NUTRITION and FITNESS

This is what happens when your workout also caters to your emotional health

Is it just us, or is the sun in permanent retreat these days? From politics and relationships to TV shows (R.I.P. PLL), even the little things we used to love now seem to have an anxious, apocalyptic tinge to them. Perhaps that’s why more and more people are gravitating toward the gym, where the latest crazes have less to do with fixing your body “flaws” than with clearing and resetting your mind. In New York, celebrity fitness pro Nicole Winhoffer’s class has earned the hashtag #NWChurch for her confessional, motivational style and trademark end-of-session sermons. “Listen to your intuition,” she said recently after two hours of toning and cardio dance. “If something doesn’t feel right, it probably isn’t.” In Nicole’s class, the instructor is as vulnerable as the students, opening up the floor for honest conversation and intense workouts.

Meanwhile, cyclists on the West Coast are competing for coveted spots in class with Angela Manuel-Davis, a SoulCycle instructor and motivational coach known for her nonstop energy and mantras, like “If it doesn’t challenge you, it doesn’t change you,” and “Your struggle introduces you to your strength.” With her intense training and impassioned voice, it’s no wonder she counts such powerhouses as Oprah and the Beckhams as fans. “When we are physically challenged, we are being emotionally cracked open at the same time,” she says. “At those times, love, encouragement, reinforcement, and inspiration can be poured in.”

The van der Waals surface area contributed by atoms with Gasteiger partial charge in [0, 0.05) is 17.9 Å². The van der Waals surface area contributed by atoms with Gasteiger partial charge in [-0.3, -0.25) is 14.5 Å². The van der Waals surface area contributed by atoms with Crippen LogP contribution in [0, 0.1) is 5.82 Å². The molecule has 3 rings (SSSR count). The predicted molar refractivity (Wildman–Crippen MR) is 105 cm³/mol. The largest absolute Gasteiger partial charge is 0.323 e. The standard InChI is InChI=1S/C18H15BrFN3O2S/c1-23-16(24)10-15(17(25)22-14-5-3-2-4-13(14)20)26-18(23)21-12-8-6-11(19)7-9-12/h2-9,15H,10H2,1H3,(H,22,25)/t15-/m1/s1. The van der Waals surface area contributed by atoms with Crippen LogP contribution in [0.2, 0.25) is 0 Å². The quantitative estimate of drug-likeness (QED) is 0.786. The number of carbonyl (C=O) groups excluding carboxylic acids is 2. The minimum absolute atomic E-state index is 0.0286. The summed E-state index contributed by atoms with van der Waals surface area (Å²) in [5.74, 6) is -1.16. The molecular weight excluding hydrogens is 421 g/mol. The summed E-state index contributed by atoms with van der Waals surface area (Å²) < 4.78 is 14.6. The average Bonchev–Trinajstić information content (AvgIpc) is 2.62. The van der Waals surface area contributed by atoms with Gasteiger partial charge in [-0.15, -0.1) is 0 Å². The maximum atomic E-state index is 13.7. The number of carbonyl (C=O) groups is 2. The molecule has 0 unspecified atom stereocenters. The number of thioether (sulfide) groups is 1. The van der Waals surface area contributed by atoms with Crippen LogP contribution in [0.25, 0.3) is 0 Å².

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Nicole and Angela are two of the best at packing mantras into their methods, but they’re hardly the first. “This idea that you can mix meditative or contemplative traditions with movement goes back thousands of years—as opposed to aerobic exercise, which is a fairly modern concept. Meditative practices like yoga and tai chi include aspects of both,” says Brandon Alderman, Ph.D., an associate professor of kinesiology and health at Rutgers University. Dr. Alderman is currently leading a study on meditation and running as a means to treat depression. “Engaging in meditation may boost the affective and physiological benefits of exercise. Though we’re just beginning to study the relationship between the two, I suspect that if meditative practices enhance the overall experience of exercise, it may also, surprisingly, encourage or motivate people to be more active.” If there’s one thing we could all use more of right now, it’s a little positive reinforcement.

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